WASHINGTON, Jan 10 (Reuters) — A second Republican U.S. senator called on Sunday for President Donald Trump to resign, saying he could face criminal liability after the deadly storming of the U.S. Capitol by his supporters.
The remarks by Senator Pat Toomey, a conservative supporter of Trump until recently, came as Democrats in the U.S. House of Representatives prepared to move forward with impeachment proceedings and amid federal investigations of Wednesday's assault on the seat of government.
Republican Trump, who has challenged the validity of President-elect Joe Biden's Nov. 3 election victory, falsely claiming widespread fraud, praised and egged on his supporters before they laid siege to the Capitol, where lawmakers were certifying the Electoral College vote for Biden.
"I think the best way for our country is for the president to resign and go away as soon as possible," Toomey said on NBC, calling Trump's behavior since the election outrageous.
A top Democrat suggested lawmakers might wait to send the impeachment article to the U.S. Senate for a trial to give Congress time to approve Biden's Cabinet nominees and other agenda items. Democrat Biden takes office on Jan. 20.
"Let’s give President-elect Biden the 100 days he needs to get his agenda off and running," House Majority Whip James Clyburn said on CNN.
Toomey, appearing on Sunday television news shows, said he did not think impeachment was viable with only 10 days left in Trump's term, and noted there did not appear to be a consensus to use the Constitution's 25th Amendment to strip Trump of his powers.
He told CNN he believed Trump could be held criminally liable in the events at the Capitol.
Lisa Murkowski on Friday became the first Republican U.S. senator to say Trump should resign immediately, and Republican Ben Sasse said he would "definitely consider" impeachment.
It was unclear whether a significant number of other Republicans would follow suit. Republican leaders have urged the Democratic-led House not to initiate impeachment proceedings for a historic second time against Trump.
A few Republicans have joined Democrats' call for Vice President Mike Pence to exercise the 25th Amendment to remove Trump. Pence has opposed the idea, an adviser said.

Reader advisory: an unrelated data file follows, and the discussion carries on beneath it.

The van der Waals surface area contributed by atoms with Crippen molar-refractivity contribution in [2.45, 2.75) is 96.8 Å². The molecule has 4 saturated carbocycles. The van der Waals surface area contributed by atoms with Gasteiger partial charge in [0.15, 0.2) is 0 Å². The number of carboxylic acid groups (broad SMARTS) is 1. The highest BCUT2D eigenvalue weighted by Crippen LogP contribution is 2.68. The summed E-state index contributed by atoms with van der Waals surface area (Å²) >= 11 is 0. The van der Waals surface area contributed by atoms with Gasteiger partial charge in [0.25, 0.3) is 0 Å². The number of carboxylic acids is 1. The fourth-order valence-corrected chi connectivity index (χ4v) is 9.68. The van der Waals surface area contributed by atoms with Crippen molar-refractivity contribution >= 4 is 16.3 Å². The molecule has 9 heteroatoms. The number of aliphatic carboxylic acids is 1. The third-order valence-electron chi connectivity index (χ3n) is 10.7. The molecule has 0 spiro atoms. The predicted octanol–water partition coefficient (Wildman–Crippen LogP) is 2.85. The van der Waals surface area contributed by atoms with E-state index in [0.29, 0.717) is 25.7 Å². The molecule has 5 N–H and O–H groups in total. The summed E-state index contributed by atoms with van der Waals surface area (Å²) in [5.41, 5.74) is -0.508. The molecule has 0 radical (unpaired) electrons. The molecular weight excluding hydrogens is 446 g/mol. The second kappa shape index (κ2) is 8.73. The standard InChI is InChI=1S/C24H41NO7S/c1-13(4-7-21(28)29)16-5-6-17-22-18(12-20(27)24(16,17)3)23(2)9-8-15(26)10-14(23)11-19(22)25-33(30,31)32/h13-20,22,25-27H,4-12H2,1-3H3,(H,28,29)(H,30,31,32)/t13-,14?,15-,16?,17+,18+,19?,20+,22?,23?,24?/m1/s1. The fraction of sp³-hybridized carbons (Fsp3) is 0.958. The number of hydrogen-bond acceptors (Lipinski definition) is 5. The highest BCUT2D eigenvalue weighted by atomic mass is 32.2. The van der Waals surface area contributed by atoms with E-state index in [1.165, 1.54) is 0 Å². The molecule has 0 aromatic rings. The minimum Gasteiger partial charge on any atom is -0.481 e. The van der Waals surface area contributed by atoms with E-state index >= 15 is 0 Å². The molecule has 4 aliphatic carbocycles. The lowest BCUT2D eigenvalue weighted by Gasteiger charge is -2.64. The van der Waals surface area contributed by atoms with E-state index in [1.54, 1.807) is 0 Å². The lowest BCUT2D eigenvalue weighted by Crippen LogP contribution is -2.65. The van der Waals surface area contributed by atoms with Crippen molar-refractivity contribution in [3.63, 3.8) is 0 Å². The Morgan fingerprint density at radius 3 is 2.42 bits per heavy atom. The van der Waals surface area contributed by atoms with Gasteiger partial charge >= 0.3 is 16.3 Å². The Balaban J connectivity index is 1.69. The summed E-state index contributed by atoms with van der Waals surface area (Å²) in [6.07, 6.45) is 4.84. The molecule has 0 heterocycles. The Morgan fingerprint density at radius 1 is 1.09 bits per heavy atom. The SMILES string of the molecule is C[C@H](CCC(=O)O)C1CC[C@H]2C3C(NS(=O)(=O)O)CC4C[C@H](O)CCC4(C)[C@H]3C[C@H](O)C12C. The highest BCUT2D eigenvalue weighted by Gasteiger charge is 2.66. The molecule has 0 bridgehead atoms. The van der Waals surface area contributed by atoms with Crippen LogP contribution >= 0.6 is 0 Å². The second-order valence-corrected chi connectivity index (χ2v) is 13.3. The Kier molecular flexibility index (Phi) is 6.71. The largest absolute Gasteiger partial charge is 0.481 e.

Senator Roy Blunt, a member of the Republican leadership, told CBS' "Face the Nation" he did not think Trump should resign but that he should be "very careful over the next 10 days."
The White House said Trump planned to leave Washington to visit the border wall in Alamo, Texas, on Tuesday, a day after House Democrats plan to introduce an article of impeachment accusing him of inciting insurrection.
House Speaker Nancy Pelosi has made it clear impeachment was not Democrats' first choice, but she embraced the move if Trump is not removed by other means.
Democratic Representative Ted Lieu said there were now 200 co-sponsors for the impeachment legislation he will introduce on Monday. The House could take up impeachment on Tuesday or Wednesday, Clyburn told CNN's "State of the Union."
Biden has not taken a position on Trump's impeachment, saying he will leave it to Congress. He did say Congress needs to be able to hit the ground running once he takes office, when he will focus on dealing with the raging coronavirus pandemic and economic recovery.
Five people including a Capitol Police officer died as a result of Wednesday's rioting and dozens of people have been charged following the storming of the Capitol.
Authorities are investigating the security lapse, with some lawmakers questioning whether rioters had help from inside the building after images emerged of some police officers opening barricades and posing for selfies with the rioters.
The ripple effects of Wednesday's violence persisted on Sunday. The attending physician for Congress warned lawmakers in a letter they may have been exposed to COVID-19 while in lockdown during the riots.
Hundreds of officers lined a street near the Capitol to honor the slain officer, Brian Sicknick, as his remains were driven by. The White House lowered its flags to half staff on Sunday, two days after flags at the Capitol were lowered in his honor.
Democrats will take control of the Senate following victories in two Georgia runoff elections last Tuesday that will put incoming Vice President Kamala Harris in place to make tie-breaking votes.
The Republican-controlled Senate cleared Trump during his first impeachment trial over allegations he threatened U.S. national security.
Toomey, a conservative who plans to retire at the end of his term in two years, said he believed that Trump had descended after the election into an unthinkable level of "madness."
"I don't think he's a viable candidate for office ever again because of the outrageous behavior in the post-election period," Toomey told NBC's "Meet the Press."
If found guilty after leaving office, Trump would lose benefits enjoyed by former presidents, such as security and pension, and the Senate could vote to bar him from running for a second term.
Chris Krebs, a senior U.S. cybersecurity official fired by Trump after declaring the 2020 presidential election the most secure in American history, said Trump's legacy was a "heap of ashes" after he tried to overturn a fair election.
"There is an opportunity, though, for a redemption story," Krebs said on CBS. "He can resign."
(Reporting by Susan Cornwell, Doina Chiacu, Linda So, Daphne Psadelakis, Steve Holland, Nandita Bose, Andrea Shalal, David Shepardson; Writing by Doina Chiacu; Editing by Bill Berkrot and Peter Cooney)